SHERMAN — Donations of dog items are piling into New Milford’s Regional Animal Control facility for the 18 dogs that were rescued from a Sherman house fire on Route 55 Sunday, where a body was found that has not yet been publicly identified.

New Milford’s Taylor Hoffman, working with Clatter Valley Farm CSA in New Milford, collected about 50 to 80 pounds of dog supplies, donated by the community. Items include shampoo, treats, food, blankets and cash.

“She really put it together and orchestrated it very quickly,” said Gina Gambino, of Regional Animal Control in New Milford.

Hoffman, 21, a student at Naugatuck Community College, works at Clatter Valley and decided to set up a basket to collect items for the animals. On Tuesday, she wrote a Facebook post on a community page, asking for donations. The post was shared many times, she said.

“It’s really awesome to see just what one Facebook post could do for the town,” Hoffman said.

On the post, she said she wrote “The farm stand has a little donation set up for the dogs that were left behind.”

Hoffman said a lot of people started sharing her post and, by word of mouth, the basket started filling up. She plans to keep the basket at the farm stand for awhile. It can be found inside a large white tent on the property on Town Farm Road.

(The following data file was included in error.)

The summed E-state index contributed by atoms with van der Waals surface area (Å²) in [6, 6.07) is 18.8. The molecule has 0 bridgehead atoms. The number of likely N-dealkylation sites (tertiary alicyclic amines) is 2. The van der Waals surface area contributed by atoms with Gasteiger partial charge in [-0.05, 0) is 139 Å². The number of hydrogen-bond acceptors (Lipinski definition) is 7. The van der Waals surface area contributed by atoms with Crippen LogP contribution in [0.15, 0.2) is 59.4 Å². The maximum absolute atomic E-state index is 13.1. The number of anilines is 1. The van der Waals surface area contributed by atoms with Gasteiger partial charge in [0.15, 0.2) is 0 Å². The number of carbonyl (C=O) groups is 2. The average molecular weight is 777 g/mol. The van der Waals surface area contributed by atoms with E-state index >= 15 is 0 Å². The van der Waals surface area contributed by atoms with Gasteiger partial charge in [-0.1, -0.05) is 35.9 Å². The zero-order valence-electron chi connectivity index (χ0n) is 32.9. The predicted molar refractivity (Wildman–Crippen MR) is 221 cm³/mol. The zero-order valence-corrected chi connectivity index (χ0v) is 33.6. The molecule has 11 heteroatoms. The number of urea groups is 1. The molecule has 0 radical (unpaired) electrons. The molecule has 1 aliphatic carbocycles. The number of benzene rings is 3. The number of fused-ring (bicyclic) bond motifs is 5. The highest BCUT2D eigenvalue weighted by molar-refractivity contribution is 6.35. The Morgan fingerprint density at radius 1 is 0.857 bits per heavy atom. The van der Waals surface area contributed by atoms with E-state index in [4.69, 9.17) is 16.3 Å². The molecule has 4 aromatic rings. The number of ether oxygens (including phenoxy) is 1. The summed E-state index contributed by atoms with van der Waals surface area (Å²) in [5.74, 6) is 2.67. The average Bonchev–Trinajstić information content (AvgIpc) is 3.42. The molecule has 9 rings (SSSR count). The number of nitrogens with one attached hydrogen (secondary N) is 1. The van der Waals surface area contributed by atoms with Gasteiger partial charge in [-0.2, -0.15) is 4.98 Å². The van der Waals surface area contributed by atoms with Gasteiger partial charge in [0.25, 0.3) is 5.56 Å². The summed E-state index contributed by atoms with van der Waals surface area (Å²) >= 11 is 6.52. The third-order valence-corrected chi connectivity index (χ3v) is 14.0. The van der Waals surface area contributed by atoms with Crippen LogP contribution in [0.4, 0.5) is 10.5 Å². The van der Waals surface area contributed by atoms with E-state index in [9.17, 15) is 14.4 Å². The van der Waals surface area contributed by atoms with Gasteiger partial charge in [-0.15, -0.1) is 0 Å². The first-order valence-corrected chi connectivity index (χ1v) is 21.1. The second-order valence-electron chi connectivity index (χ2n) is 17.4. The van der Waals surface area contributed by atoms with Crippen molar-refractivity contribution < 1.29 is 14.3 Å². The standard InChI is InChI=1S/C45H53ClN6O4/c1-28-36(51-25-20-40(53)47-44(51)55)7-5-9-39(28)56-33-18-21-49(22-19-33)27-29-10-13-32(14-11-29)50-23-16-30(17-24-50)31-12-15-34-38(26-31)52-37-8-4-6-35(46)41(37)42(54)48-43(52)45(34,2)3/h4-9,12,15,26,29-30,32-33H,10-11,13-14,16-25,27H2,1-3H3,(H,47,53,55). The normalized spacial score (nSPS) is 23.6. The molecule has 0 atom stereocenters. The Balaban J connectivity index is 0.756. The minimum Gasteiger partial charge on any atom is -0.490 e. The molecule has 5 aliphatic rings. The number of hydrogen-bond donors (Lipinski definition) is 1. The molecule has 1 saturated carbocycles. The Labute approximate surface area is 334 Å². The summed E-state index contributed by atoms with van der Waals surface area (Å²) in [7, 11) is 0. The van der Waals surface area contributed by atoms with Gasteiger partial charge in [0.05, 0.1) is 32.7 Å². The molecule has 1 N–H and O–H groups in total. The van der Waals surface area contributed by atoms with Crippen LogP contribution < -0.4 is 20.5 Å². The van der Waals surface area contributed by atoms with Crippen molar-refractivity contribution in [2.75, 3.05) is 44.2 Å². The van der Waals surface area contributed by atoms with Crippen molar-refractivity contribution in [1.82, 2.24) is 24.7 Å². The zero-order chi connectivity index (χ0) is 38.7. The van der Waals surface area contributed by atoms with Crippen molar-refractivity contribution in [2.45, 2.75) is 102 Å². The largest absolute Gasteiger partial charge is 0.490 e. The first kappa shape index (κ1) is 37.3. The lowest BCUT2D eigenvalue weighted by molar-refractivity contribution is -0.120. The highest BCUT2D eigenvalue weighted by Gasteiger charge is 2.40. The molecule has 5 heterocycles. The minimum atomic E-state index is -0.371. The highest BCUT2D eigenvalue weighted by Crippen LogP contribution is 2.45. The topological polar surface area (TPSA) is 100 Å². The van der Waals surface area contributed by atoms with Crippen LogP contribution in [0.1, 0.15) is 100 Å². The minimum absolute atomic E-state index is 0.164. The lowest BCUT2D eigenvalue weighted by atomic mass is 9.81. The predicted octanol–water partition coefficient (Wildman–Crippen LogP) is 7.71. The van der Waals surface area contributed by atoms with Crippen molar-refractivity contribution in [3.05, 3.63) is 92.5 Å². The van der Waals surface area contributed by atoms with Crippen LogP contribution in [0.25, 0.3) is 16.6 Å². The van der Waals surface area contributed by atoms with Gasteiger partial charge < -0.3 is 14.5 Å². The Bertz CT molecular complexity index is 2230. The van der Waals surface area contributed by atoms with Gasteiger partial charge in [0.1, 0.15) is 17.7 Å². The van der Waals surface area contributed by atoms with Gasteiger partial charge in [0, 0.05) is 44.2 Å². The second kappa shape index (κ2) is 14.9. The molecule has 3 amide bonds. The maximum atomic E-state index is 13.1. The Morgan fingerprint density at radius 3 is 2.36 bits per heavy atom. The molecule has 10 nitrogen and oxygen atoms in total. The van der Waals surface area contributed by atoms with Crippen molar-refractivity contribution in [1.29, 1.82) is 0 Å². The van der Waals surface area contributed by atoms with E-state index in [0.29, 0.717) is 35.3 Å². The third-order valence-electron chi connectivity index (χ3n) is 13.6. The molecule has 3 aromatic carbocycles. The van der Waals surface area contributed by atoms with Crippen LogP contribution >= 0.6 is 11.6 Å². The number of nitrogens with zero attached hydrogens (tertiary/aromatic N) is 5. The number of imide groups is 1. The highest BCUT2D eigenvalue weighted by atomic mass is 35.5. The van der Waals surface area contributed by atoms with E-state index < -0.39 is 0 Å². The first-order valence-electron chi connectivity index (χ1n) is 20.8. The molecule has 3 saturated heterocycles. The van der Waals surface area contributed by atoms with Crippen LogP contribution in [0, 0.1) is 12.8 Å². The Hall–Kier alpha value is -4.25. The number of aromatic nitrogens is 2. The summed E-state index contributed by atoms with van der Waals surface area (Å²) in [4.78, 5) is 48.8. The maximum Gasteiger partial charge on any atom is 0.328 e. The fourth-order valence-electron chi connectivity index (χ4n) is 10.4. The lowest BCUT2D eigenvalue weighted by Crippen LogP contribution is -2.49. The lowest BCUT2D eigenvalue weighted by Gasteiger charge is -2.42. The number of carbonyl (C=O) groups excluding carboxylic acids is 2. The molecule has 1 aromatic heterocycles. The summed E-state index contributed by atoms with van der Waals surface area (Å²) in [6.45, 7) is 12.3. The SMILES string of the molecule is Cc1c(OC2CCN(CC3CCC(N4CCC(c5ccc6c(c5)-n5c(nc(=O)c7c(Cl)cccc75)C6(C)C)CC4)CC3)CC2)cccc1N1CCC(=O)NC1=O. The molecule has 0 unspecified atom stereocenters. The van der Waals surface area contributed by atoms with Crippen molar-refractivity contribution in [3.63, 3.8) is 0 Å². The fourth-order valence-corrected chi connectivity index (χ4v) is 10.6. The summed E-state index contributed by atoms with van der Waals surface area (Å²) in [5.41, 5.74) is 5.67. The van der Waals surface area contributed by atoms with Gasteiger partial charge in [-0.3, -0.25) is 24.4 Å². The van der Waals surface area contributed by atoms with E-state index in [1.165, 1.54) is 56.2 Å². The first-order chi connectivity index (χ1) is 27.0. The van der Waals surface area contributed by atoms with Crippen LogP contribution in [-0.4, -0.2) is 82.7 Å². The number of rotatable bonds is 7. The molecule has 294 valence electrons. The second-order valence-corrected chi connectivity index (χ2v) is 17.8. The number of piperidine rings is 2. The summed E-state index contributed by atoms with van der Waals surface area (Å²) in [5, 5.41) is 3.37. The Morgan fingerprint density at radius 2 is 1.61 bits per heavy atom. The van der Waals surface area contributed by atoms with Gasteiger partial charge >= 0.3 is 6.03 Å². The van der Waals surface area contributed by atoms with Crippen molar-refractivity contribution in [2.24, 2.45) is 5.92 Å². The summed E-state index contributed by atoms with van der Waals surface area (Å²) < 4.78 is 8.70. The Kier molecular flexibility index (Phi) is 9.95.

She said she wanted to help because she’s connected to the dogs, and to the family whose home had the fire.

Aside from Clatter Valley, donations for the rescued dogs are welcome at Regional Animal Control.

She added the shelter is trying to get the family of the person who died to sign over the dogs.

“The case is still under investigation and the animals are in hold for safe keeping. They are not ready to be adopted yet,” Gambino said.

She added while the dogs “weren’t in a life threatening state of health, the conditions that they were kept in were deplorable.”

The dogs will remain at the shelters until the investigation concludes.

Aside from dogs, one chicken was rescued from the property.

“We have the chicken housed in a cage. She’s got food and water,” Gambino said.

Three cats died in the fire, according to a news release on the agency’s Facebook page.

“These are dogs that have lived outdoors for most of their life and they have never seen a lot of these items or the materials that they’re made of,” Gambino said. “We have to be very careful what we give these dogs because they could potentially break apart and the animals could choke on things that they’re not familiar with.”

Gambino said the shelter appreciates that Hoffman organized the donations.

“Her effort was to purely comfort the dogs in this difficult time,” she said, adding it’s “very stressful” for animals to be moved from situations they’ve known all their lives.

“Suddenly coming indoors, no matter how comfortable we see it as humans, for them it’s very scary,” Gambino said. “We had dogs set foot inside the shelters and they’re afraid to walk on slippery floors or hard concrete because they’ve never seen that before.”

The shelters are testing all the animals with the Animal Welfare Society. Additionally, they’re trying to limit the dogs’ time outside in grassy areas because parasites and worms can be spread in the soil, she said.

“If they poop outside in the soil, it can spread to other dogs in the shelter that may not necessarily be infected,” Gambino said. “So, we have to be very careful with things like that. But we are going to definitely trying to accommodate them.”

Connecticut Media Group